— Exciting welterweight rising star Anthony Johnson and impressive prospect John Howard have agreed to meet at the TUF 9 finale in June. Johnson is riding a two-fight win streak after his first-round TKO over Luigi Fioravanti at last month’s UFC Fight Night 17, and his highlight-reel head-kick KO of Kevin "Pokey" Burns at the TUF 8 finale in December. A veteran of the IFL and various regional MMA leagues in the East Coast, Howard made his Octagon debut at UFC 94, winning a split decision against Chris Wilson and taking home one of the event’s Fight of the Night bonuses.

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Dana White Bashes Brandon Vera Again, Praises Nearly Everybody Else


(Mo’ money, mo’ unfulfilled expectations.)

You can’t say Dana White didn’t warn Brandon Vera. His comments before UFC 89 suggested that it was time for “The Truth” to justify his high price tag. He didn’t, and so White is turning up the heat on him with remarks like these:

“I’m not seeing what I expected from Brandon Vera. It’s like he’s lost something. He doesn’t have that killer instinct since he took that year off. He doesn’t go after people. He used to be so cocky. He wanted to fight everybody.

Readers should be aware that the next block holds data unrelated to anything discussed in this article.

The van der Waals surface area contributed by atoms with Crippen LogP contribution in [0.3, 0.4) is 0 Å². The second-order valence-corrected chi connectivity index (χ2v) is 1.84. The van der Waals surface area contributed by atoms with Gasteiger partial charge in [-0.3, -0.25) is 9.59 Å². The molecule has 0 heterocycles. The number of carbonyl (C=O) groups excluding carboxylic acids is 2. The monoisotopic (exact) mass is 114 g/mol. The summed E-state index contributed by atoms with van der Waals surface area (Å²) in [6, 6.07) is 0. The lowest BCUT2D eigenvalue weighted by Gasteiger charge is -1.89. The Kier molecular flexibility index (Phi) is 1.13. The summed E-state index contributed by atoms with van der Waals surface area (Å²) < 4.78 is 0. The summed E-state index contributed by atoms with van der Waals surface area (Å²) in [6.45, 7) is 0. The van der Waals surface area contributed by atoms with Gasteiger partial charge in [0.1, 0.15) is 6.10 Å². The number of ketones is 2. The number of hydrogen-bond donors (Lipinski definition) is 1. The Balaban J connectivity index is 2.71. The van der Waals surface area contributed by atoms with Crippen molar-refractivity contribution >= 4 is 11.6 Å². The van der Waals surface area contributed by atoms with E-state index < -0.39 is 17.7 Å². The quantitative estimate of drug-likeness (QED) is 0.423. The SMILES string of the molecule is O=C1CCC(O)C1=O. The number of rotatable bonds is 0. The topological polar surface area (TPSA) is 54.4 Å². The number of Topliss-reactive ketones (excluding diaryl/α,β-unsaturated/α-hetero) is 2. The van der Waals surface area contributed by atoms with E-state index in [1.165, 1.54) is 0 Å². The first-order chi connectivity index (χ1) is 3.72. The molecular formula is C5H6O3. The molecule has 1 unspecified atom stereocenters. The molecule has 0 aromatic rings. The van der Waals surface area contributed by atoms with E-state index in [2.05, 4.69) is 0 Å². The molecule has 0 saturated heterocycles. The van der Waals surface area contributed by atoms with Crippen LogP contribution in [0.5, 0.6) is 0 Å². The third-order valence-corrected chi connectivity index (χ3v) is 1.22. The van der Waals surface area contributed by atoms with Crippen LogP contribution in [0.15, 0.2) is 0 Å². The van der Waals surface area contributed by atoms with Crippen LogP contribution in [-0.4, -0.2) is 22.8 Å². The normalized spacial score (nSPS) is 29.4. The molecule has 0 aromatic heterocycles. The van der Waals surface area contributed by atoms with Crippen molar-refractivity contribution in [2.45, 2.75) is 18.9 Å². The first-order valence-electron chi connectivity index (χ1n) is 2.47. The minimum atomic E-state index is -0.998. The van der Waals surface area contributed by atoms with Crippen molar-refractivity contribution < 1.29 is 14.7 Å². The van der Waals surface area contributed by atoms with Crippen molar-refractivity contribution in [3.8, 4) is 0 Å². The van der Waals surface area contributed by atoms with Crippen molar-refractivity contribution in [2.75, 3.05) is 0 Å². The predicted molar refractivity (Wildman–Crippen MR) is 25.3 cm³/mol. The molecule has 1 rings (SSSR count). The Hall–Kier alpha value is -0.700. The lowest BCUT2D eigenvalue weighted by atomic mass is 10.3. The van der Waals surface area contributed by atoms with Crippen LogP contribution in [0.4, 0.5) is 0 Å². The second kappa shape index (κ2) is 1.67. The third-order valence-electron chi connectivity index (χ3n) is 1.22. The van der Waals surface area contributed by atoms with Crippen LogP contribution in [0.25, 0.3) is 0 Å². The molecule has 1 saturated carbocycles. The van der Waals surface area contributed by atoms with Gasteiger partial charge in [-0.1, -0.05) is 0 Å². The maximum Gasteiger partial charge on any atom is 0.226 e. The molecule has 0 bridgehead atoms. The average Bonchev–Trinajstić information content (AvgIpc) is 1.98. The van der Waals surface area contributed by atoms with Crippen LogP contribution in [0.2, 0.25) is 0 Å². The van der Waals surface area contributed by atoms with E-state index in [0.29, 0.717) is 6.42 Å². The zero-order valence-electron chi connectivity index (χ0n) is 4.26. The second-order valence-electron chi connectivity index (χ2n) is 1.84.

“We tried to get him on one of the seasons of The Ultimate Fighter and he turned that down and said he wanted to fight Chuck Liddell and that he would knock him out. I hear that seven days a week so I told him to go on TUF and we’d find out how good he was.

“He was good. He used to walk through heavyweights earlier in his career. But he took a year off and we had all the issues with his contract and he hasn’t been the same since. I don’t know what’s wrong with him.”

It’s not exactly shocking to hear Dana White go after a guy who held him over the coals in contract negotiations and has since failed to live up to expectations. In a way, it seems justified. The UFC agreed to his six-figure demands based on his past performances and what they saw as his future potential. Lately he’s looked like a bad investment.

But being badmouthed in public by your boss, both before and after the fight, that’s got to sting. Especially when he goes on to compare you unfavorably to other guys who lost on the same night: